In the deadliest school shooting since Sandy Hook, 17 people were killed and another 16 injured after 19-year-old Nikolas Cruz opened fire with an AR-15 rifle at Marjory Stoneman Douglas High School in Parkland, Florida.
The shooter pulled a fire alarm but another alarm had gone off earlier in the day for a drill.
The school had recently held an active shooter training.
"We could not have been more prepared for this situation," Melissa Falkowski, a teacher at the school who hid with 19 students in a closet during the rampage, told CNN's Anderson Cooper. "We did everything that we were supposed to do. Broward County Schools has prepared us for this situation and still to have so many casualties, at least for me, it's very emotional. Because I feel today like our government, our country has failed us and failed our kids and didn't keep us safe."
Those who died included students and adults, including two NEA educators. Parkland, with a population of 31,000 in 2016, was named Florida's safest city last year, according to one analysis. The south Florida city had seven reported violent crimes and 186 property crimes the previous year, the analysis said.
Talking to Students About Mass Shootings
As the news streams in and images flash across screens, children can’t escape disturbing scenes when mass shootings occur. Many will be scared and confused. Here's advice from the National Association of School Psychologists for talking to your students about violence and other national tragedies.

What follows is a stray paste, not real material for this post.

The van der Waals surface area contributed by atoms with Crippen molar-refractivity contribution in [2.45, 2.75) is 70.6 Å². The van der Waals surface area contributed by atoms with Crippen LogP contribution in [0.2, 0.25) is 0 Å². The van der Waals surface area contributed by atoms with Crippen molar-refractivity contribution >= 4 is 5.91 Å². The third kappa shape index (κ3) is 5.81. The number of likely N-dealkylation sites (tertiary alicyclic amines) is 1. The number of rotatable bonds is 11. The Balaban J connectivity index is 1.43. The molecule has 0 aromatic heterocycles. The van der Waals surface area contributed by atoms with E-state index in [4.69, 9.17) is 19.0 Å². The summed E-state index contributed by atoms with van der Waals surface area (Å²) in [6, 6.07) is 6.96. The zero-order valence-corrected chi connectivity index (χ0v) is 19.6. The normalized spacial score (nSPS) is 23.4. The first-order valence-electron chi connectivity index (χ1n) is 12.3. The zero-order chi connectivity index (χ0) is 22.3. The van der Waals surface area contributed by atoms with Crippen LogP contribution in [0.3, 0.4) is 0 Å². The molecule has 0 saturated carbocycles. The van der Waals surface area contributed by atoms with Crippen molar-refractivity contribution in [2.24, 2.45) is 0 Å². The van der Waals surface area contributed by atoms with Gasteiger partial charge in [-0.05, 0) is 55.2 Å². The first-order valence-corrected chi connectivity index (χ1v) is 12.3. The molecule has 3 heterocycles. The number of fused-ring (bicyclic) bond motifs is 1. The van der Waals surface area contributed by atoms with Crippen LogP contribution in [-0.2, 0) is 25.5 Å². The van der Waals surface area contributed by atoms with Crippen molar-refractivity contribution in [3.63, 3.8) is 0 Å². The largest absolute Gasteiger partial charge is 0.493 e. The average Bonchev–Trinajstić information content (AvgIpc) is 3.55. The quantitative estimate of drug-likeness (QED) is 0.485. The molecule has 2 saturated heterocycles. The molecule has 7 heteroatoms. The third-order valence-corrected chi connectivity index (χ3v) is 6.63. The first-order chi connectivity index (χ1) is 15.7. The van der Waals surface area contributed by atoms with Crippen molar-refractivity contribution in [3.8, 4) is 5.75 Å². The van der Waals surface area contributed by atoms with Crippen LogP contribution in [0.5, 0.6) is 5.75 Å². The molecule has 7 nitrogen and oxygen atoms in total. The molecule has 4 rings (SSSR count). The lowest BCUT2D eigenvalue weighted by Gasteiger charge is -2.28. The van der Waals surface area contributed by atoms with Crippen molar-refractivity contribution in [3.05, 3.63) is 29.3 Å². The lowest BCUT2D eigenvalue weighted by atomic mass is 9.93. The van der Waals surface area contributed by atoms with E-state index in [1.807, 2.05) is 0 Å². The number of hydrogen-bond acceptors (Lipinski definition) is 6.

“Our hearts are broken yet again by the senseless and tragic shooting in our nation’s public schools, this time in Parkland, Florida. We are monitoring closely the still developing and tense situation, but we have confidence in the ability of the first responders and the school staff and administrators to help students and families at this time," said NEA President Lily Eskelsen García, who will be visiting with school staff and Florida Education Association members today. "While our thoughts and prayers are with Marjory Stoneman Douglas students, educators and their families, we know that we, as country, need to do more to end these senseless shootings.
“As educators, our foremost priority is to ensure the safety and well-being of all of our students. Our focus now is on supporting the educators, students and their families in the Broward County community today and in the future. We all have a responsibility to create safe schools and communities. As a state and a country, we can and must do more to ensure that everyone who walks through our school doors — educator, student, parent or community member — is safe and free from violence.”